Late last week, Freddie Mac announced it would be extending its appraisal-free mortgage program to purchase loans starting September 1, 2017.That same day, Fannie Mae also announced their appraisal-free purchase mortgage, offering its product effective immediately.
But what does that mean exactly? Who qualifies? Are the GSEs moving to take appraisers out of the home buying process?
At HousingWire, we set to work to find answers to these questions and more. Here is everything you need to know about the new programs.
For starters, why move to the purchase market to begin with? And how many Fannie and Freddie financed loans will qualify?
Both GSEs already had a program in place for appraisal free refinances. Freddie Mac began their program earlier this summer, while Fannie Mae began offering appraisal-free mortgages on some of its refinances through its Day 1 Certainty program back in 2016.
The answer from both companies was the same: After rising interest rates shifted the market from a refi market and more to purchase, the GSEs extended their programs to meet the needs of the shifting market.
Who qualifies? Zach Dawson, Fannie Mae director of collateral policy, listed several eligibility criteria for Fannie’s Property Inspection Waiver program. Some requirements include the purchase loan having 80% or lower loan-to-value ratio, being single-family and condo properties, primary occupancy and second homes and only when Fannie already has a prior appraisal in electronic format that has been analyzed by Collateral Underwriter.
The chart below shows some eligibility requirements for PIW:
Click to Enlarge
(Source: Fannie Mae)
Freddie also listed several requirements for its Automated Collateral Evaluation including being 80% or lower LTV, a single-family residence, a one-unit dwelling and the borrower’s primary residence.
Andy Higginbotham, Freddie Mac senior vice president of strategic delivery and operations of single-family business, explained that unlike Fannie’s requirements, Freddie ACE loans did not need to have a prior appraisal in the system.
“We’re leveraging previous data around appraisals so we do have those records out there, but it doesn’t have to be exactly that one, and then we look at other sources of data that will also give us additional sources of information so that we get very comfortable with what that value assumption is going to be whether we agree with it or whether we don’t,” Higginbotham told HousingWire. “We don’t have that restriction, and that, frankly, opens up the window to a broader population of eligibility.”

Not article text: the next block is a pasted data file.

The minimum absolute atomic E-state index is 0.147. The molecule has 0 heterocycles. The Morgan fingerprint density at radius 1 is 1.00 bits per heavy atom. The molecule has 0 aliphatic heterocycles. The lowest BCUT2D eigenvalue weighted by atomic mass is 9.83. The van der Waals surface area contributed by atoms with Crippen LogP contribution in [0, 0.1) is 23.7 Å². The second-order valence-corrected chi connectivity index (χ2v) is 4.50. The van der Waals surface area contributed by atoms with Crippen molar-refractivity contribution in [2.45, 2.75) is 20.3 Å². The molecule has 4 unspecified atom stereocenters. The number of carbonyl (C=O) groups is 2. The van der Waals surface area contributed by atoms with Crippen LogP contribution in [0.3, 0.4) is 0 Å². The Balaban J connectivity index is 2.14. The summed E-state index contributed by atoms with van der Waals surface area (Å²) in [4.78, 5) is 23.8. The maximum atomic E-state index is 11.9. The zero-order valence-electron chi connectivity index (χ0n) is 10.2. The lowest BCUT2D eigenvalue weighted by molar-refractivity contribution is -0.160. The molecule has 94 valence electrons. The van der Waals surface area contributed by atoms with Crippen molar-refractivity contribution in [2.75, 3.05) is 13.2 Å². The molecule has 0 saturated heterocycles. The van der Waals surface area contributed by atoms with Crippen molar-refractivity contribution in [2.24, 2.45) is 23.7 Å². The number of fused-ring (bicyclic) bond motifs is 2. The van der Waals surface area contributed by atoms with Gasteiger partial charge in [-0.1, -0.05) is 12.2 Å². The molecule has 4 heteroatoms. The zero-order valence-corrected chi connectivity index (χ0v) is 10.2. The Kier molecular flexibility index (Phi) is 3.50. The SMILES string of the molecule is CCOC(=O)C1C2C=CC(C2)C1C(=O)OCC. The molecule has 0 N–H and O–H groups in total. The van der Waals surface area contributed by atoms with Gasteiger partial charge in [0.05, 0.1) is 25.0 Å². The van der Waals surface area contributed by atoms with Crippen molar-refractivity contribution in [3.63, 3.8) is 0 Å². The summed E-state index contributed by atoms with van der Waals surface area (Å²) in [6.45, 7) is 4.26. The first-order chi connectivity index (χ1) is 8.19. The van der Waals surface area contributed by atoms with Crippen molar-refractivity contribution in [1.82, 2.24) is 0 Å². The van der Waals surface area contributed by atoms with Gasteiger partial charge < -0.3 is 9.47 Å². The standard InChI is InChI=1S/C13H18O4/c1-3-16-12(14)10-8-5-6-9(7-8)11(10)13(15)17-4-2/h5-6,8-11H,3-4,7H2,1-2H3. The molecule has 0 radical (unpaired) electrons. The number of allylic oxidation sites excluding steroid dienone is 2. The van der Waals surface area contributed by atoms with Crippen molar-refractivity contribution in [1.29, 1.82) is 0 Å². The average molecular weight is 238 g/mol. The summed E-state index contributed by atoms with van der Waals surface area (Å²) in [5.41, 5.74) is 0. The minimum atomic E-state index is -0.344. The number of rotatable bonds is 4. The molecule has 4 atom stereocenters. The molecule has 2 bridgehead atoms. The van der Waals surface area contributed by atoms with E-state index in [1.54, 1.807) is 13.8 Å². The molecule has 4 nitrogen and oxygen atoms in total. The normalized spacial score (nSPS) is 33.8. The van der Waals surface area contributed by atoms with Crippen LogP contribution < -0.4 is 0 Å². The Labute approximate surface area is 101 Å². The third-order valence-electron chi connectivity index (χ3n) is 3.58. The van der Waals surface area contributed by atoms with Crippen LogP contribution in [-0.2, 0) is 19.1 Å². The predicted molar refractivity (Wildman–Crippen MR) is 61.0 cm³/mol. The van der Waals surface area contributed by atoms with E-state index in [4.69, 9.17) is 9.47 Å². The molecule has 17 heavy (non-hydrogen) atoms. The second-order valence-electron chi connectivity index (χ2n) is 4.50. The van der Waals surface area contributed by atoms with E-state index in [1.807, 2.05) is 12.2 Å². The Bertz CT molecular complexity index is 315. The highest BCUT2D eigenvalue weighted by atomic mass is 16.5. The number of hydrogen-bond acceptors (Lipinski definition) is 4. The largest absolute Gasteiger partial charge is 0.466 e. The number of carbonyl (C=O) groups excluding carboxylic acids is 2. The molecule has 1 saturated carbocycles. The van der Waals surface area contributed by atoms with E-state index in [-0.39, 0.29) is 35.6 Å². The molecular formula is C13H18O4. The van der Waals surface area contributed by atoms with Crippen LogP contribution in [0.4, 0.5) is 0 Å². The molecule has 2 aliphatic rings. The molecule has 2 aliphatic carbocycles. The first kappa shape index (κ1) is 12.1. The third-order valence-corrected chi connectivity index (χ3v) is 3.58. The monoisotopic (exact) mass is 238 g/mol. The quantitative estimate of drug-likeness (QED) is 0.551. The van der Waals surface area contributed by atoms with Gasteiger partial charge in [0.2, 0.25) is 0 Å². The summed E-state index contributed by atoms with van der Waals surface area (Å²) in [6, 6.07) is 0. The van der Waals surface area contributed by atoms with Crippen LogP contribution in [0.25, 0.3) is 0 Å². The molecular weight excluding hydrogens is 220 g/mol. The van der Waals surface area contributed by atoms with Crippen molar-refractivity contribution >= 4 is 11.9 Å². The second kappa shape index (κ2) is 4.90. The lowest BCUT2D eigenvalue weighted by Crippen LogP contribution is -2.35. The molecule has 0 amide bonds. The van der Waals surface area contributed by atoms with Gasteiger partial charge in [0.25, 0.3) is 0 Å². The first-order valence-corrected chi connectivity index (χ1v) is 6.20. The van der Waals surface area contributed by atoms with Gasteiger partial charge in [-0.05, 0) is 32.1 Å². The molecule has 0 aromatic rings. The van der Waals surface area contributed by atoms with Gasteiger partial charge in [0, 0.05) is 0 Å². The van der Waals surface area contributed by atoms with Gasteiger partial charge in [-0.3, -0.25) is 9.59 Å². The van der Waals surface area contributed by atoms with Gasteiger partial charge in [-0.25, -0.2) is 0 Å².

When analyzing the requirements, Dawson explained that it does not expect more than 5% of purchase loans will be eligible for Fannie’s PIW program. Higginbotham said it is too soon to tell how many purchase loans will be eligible for Freddie’s ACE program, but concurs the majority will still need a traditional appraiser.
While neither GSE is currently making plans to expand the program to more borrowers, they also did not deny the possibility.
“Never say never, but I think what we want to do is evaluate what we have over the next few months and make sure that we’re comfortable with the result that we’re getting back and that the process works really well for the lender and the borrower,” Higginbotham said.
And Fannie Mae’s response was similar, ensuring its dedication to continue to improve the mortgage origination process, but still unsure about opening the door to more PIW loans.
“Fannie Mae is going to continue to innovate and continue to lead the market in the area,” Dawson said. “I can’t say definitively yes or no this will or will not expand. Fannie Mae is very committed to driving responsible innovation in the collateral space and trying to modernize the mortgage origination process.”
The GSEs explained a traditional appraisal is still very important to the mortgage origination process, and that job won’t be going away anytime soon.
“I think we’ll constantly be looking at ways to improve the model and to drive that percentage up as much as we can, but I don’t think ever we’ll see anything but the vast majority of the loans still needing that traditional appraisal,” Higginbotham told HousingWire.
He explained that by automating some of the simpler mortgages, appraisals will be able to focus on the ones that need more expertise, saying, “They’ll still have that opportunity for as long as I can see in the future.”